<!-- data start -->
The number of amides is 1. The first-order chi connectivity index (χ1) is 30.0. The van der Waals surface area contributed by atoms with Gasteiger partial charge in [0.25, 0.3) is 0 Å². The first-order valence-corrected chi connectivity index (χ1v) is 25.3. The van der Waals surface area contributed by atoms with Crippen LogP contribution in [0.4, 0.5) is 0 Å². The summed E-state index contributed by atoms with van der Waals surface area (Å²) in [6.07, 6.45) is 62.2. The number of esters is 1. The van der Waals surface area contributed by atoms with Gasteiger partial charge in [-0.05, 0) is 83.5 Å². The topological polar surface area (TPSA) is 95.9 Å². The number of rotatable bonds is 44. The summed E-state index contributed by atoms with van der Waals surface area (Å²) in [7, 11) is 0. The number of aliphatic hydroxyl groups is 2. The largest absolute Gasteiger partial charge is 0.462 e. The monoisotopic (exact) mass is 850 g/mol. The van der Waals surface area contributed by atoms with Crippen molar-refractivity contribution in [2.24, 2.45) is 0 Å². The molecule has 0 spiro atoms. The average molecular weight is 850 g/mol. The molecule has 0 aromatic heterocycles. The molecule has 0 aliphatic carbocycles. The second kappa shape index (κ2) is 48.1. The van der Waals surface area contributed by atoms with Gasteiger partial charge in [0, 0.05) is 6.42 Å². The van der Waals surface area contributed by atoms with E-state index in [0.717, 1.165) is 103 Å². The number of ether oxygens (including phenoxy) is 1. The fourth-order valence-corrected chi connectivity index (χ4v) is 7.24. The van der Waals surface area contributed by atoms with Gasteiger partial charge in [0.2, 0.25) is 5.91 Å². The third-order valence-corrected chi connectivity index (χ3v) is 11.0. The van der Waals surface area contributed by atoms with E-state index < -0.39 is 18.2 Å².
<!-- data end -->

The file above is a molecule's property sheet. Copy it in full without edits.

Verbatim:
The number of amides is 1. The first-order chi connectivity index (χ1) is 30.0. The van der Waals surface area contributed by atoms with Gasteiger partial charge in [0.25, 0.3) is 0 Å². The first-order valence-corrected chi connectivity index (χ1v) is 25.3. The van der Waals surface area contributed by atoms with Crippen LogP contribution in [0.4, 0.5) is 0 Å². The summed E-state index contributed by atoms with van der Waals surface area (Å²) in [6.07, 6.45) is 62.2. The number of esters is 1. The van der Waals surface area contributed by atoms with Gasteiger partial charge in [-0.05, 0) is 83.5 Å². The topological polar surface area (TPSA) is 95.9 Å². The number of rotatable bonds is 44. The summed E-state index contributed by atoms with van der Waals surface area (Å²) in [7, 11) is 0. The number of aliphatic hydroxyl groups is 2. The largest absolute Gasteiger partial charge is 0.462 e. The monoisotopic (exact) mass is 850 g/mol. The van der Waals surface area contributed by atoms with Crippen molar-refractivity contribution in [2.24, 2.45) is 0 Å². The molecule has 0 spiro atoms. The average molecular weight is 850 g/mol. The molecule has 0 aromatic heterocycles. The molecule has 0 aliphatic carbocycles. The second kappa shape index (κ2) is 48.1. The van der Waals surface area contributed by atoms with Gasteiger partial charge in [0, 0.05) is 6.42 Å². The van der Waals surface area contributed by atoms with E-state index in [0.717, 1.165) is 103 Å². The number of ether oxygens (including phenoxy) is 1. The fourth-order valence-corrected chi connectivity index (χ4v) is 7.24. The van der Waals surface area contributed by atoms with Gasteiger partial charge in [0.2, 0.25) is 5.91 Å². The third-order valence-corrected chi connectivity index (χ3v) is 11.0. The van der Waals surface area contributed by atoms with E-state index < -0.39 is 18.2 Å².